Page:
Address The Mess Part 2: The Best Mess Ever 


On Sunday 8th January at our morning service,we continued our new series 'Address The Mess' with the topic 'The Best Mess Ever'. In this blog you will find a summary of the talk and then some questions and reflections for you to think through on your own or to discuss in your small group.

To listen to the talk on-line, please click here.
To download the talk to listen to off line, please click here.

Talk Summary

Sometimes in life we go through seasons that are really tough. Perhaps you can recall some times when life has felt like a really big mess – maybe right now is one of those times. 

Whether you are or have been in a mess physically, mentally, emotionally, spiritually or perhaps in a financial, relational or occupational mess, it’s sometimes the case that the worst messes we find ourselves in turn out to be the best messes ever in the long run.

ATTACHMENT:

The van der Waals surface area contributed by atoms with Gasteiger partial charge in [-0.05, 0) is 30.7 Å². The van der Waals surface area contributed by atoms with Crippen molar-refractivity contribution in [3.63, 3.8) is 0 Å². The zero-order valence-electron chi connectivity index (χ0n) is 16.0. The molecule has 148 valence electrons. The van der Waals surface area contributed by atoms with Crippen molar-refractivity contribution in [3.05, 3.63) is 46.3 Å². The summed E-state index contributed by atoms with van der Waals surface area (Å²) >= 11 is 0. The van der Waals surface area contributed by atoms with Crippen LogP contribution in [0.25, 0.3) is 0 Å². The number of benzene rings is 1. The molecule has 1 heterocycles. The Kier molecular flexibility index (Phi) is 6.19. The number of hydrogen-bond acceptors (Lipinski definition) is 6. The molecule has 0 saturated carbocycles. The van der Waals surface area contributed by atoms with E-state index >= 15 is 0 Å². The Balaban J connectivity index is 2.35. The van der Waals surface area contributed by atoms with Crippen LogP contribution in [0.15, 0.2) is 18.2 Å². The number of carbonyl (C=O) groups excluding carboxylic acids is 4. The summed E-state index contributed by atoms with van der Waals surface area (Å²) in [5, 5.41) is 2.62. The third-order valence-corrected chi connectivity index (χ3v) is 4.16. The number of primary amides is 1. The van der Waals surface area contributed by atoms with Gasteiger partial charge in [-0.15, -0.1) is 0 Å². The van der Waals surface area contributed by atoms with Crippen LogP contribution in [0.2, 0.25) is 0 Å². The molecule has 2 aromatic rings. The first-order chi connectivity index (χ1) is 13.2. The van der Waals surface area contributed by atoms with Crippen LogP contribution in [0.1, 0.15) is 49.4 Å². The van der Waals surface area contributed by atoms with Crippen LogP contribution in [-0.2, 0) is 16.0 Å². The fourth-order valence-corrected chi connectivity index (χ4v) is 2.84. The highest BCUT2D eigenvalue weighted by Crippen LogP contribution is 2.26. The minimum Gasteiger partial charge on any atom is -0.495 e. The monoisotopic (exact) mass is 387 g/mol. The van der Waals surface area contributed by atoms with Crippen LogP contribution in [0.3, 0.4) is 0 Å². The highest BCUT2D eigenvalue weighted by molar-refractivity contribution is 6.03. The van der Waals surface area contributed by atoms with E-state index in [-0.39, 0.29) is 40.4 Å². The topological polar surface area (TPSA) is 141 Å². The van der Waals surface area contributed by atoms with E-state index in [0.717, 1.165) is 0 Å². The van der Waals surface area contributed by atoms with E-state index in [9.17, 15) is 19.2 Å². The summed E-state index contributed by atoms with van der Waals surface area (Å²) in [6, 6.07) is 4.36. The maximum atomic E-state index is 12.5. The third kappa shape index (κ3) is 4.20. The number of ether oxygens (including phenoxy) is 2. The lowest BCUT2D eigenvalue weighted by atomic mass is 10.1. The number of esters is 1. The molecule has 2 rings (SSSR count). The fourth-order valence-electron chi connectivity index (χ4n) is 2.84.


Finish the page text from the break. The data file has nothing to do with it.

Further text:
Of course it doesn’t feel that way at the time! Sometimes a “blessing in disguise” has a really, really good disguise and just feels like an irredeemable mess. But… sometimes God uses our messes to teach and train us, and sometimes when we mess up, give up and finally look up… that’s when God shows up, big-time!

Sometimes the messes in which we find ourselves are of our own making – we can behave badly, wrongly, or unwisely but sometimes our messes seem just to happen to us through no fault of our own. Still… when we’re in a mess, we can make matters worse through our behaviours (and perhaps stay in a mess longer than we need to) or we can behave in wise, appropriate and humble ways that may just help us out of the mess.

Either way, we can be sure that God doesn’t expect us to be perfect – he knows we’ll mess up and he’s made provision for that fact by sending Jesus to atone for our mistakes.

A few years ago I heard a great phrase “engagement is not endorsement”. A U.S. government official was explaining why the government was “talking to terrorists” in Palestine and he used that phrase – engagement is not endorsement and it struck me as profound. There are many behaviours we may see or hear about that we don’t approve of, don’t endorse, but should that always stop us from ever engaging with the people concerned?